Pa. survivalists have been prepping for a disaster scenario like coronavirus. Now, many feel vindicated.
by Jason Nark, The Philadelphia Inquirer (PA)
March 20, 2020
RINGTOWN, Pa. — When Dan Wowak went to live alone in the wilds of Patagonia in 2016 for a chance to win a half-million dollars on reality television, he was allowed to bring 10 items. Toilet paper wasn’t one of them.
Wowak, a Mahanoy City, Schuylkill County, native, did bring an ax and saw, a sleeping bag, and a ferro rod, which you can strike to make sparks in just about any condition. He also chose fishing line and hooks, which proved invaluable. Over 51 days, he ate nothing but fish he caught in a lake: nine of them.
“I lost 54 pounds,” he said. “I know what hunger feels like.”
Wowak, who worked in the juvenile justice system before becoming a full-time woodsman, left the reality show Alone early, choosing sanity, food, and his family over the big prize. Today, at age 38, he teaches survival and outdoors classes through his company, Coal Cracker Bushcraft, giving crash courses in how to stay alive in the woods or when goods are scarce. In the last week, he said, he’s received hundreds of emails expressing interest as America quickly went from normal to empty supermarket shelves. He’s seen people making smart decisions, like social distancing, and bizarre ones, like grabbing all the toilet paper they can.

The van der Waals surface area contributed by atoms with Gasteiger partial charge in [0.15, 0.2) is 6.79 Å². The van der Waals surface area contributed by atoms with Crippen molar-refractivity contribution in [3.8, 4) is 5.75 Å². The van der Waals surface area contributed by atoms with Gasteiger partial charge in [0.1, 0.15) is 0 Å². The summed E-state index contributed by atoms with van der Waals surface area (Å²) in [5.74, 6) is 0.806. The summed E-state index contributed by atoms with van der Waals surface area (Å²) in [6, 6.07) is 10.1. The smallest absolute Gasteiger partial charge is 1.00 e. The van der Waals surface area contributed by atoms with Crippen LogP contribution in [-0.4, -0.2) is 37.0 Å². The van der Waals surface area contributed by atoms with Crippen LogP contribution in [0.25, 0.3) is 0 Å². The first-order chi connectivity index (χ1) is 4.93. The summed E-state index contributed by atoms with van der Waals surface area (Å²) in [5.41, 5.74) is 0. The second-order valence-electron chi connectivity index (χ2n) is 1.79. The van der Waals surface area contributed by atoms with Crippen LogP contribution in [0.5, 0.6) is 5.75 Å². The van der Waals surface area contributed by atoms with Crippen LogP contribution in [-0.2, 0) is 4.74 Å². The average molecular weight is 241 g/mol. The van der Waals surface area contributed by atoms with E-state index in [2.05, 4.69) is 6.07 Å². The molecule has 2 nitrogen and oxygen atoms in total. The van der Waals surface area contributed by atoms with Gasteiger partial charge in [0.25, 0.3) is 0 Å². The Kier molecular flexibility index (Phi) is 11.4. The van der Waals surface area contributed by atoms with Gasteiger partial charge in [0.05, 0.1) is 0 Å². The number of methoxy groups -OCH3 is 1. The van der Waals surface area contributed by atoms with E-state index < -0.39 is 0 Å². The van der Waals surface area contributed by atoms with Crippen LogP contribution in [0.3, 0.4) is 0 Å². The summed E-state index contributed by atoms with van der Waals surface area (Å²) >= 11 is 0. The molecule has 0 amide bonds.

"You don’t use toilet paper if you’re out in the woods. Just grab some leaves and wipe your butt. At home, you can cut up old T-shirts,” he said. “I think, honestly, a lot of people just don’t know what to do. They see me buying toilet paper, they see you buying toilet paper and Uncle Frank, and they go looking for it.”
Wowak, who earned an M.B.A. from Alvernia University in Reading, defines essentials as shelter, water, fire, and food. Translated to a city or suburban environment, that could be a house, heat sources like blankets and fireplaces, your faucet, and extra cans of beans. If people remained calm and thought those needs out, he said, they’d find better alternatives at the store.
“I went to Target the other day and there was no water on the shelves,” he said. “I went over to the camping aisle and all the water purifiers and jugs were there. You could literally boil a pot of water in the morning and at night.”
Art Dawes, 51, of Lock Haven, Clinton County, runs PA Wilderness Skills, a business similar to Wowak’s. He said he took a survival class offered by his junior high school decades ago and has been hooked ever since.
“We were starting fires on the front lawn of the school,” he said...
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